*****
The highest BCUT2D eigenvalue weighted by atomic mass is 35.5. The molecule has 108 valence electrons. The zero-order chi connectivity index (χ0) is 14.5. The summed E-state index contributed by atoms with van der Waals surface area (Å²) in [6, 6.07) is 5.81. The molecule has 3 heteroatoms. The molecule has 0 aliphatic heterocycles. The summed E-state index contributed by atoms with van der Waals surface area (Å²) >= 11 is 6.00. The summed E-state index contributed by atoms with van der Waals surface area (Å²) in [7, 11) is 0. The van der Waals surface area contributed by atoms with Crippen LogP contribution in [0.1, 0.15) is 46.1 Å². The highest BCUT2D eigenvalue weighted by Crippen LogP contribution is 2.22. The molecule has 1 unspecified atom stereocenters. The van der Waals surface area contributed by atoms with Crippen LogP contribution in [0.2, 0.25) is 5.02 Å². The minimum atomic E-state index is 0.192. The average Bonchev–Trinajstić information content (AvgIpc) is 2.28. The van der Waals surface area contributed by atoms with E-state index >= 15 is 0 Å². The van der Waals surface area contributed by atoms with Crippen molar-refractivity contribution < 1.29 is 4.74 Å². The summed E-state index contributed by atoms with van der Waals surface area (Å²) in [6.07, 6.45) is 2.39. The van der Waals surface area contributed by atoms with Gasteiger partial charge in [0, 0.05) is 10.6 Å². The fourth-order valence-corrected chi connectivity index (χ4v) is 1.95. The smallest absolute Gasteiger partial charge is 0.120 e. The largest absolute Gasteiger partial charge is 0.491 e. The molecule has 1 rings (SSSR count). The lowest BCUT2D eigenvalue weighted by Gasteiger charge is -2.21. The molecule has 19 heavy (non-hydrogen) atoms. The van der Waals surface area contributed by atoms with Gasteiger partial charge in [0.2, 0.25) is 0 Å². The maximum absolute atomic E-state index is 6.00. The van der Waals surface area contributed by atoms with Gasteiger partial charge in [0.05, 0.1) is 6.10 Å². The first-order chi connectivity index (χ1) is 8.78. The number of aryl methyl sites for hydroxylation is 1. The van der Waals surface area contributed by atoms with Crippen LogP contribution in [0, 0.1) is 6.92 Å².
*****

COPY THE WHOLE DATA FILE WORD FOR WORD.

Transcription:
The highest BCUT2D eigenvalue weighted by atomic mass is 35.5. The molecule has 108 valence electrons. The zero-order chi connectivity index (χ0) is 14.5. The summed E-state index contributed by atoms with van der Waals surface area (Å²) in [6, 6.07) is 5.81. The molecule has 3 heteroatoms. The molecule has 0 aliphatic heterocycles. The summed E-state index contributed by atoms with van der Waals surface area (Å²) >= 11 is 6.00. The summed E-state index contributed by atoms with van der Waals surface area (Å²) in [7, 11) is 0. The van der Waals surface area contributed by atoms with Crippen LogP contribution in [0.1, 0.15) is 46.1 Å². The highest BCUT2D eigenvalue weighted by Crippen LogP contribution is 2.22. The molecule has 1 unspecified atom stereocenters. The van der Waals surface area contributed by atoms with Crippen LogP contribution in [0.2, 0.25) is 5.02 Å². The minimum atomic E-state index is 0.192. The average Bonchev–Trinajstić information content (AvgIpc) is 2.28. The van der Waals surface area contributed by atoms with E-state index >= 15 is 0 Å². The van der Waals surface area contributed by atoms with Crippen molar-refractivity contribution < 1.29 is 4.74 Å². The summed E-state index contributed by atoms with van der Waals surface area (Å²) in [6.07, 6.45) is 2.39. The van der Waals surface area contributed by atoms with Gasteiger partial charge in [0, 0.05) is 10.6 Å². The fourth-order valence-corrected chi connectivity index (χ4v) is 1.95. The smallest absolute Gasteiger partial charge is 0.120 e. The largest absolute Gasteiger partial charge is 0.491 e. The molecule has 1 rings (SSSR count). The lowest BCUT2D eigenvalue weighted by Gasteiger charge is -2.21. The molecule has 19 heavy (non-hydrogen) atoms. The van der Waals surface area contributed by atoms with Gasteiger partial charge in [0.2, 0.25) is 0 Å². The maximum absolute atomic E-state index is 6.00. The van der Waals surface area contributed by atoms with Gasteiger partial charge in [0.05, 0.1) is 6.10 Å². The first-order chi connectivity index (χ1) is 8.78. The number of aryl methyl sites for hydroxylation is 1. The van der Waals surface area contributed by atoms with Crippen LogP contribution in [0, 0.1) is 6.92 Å².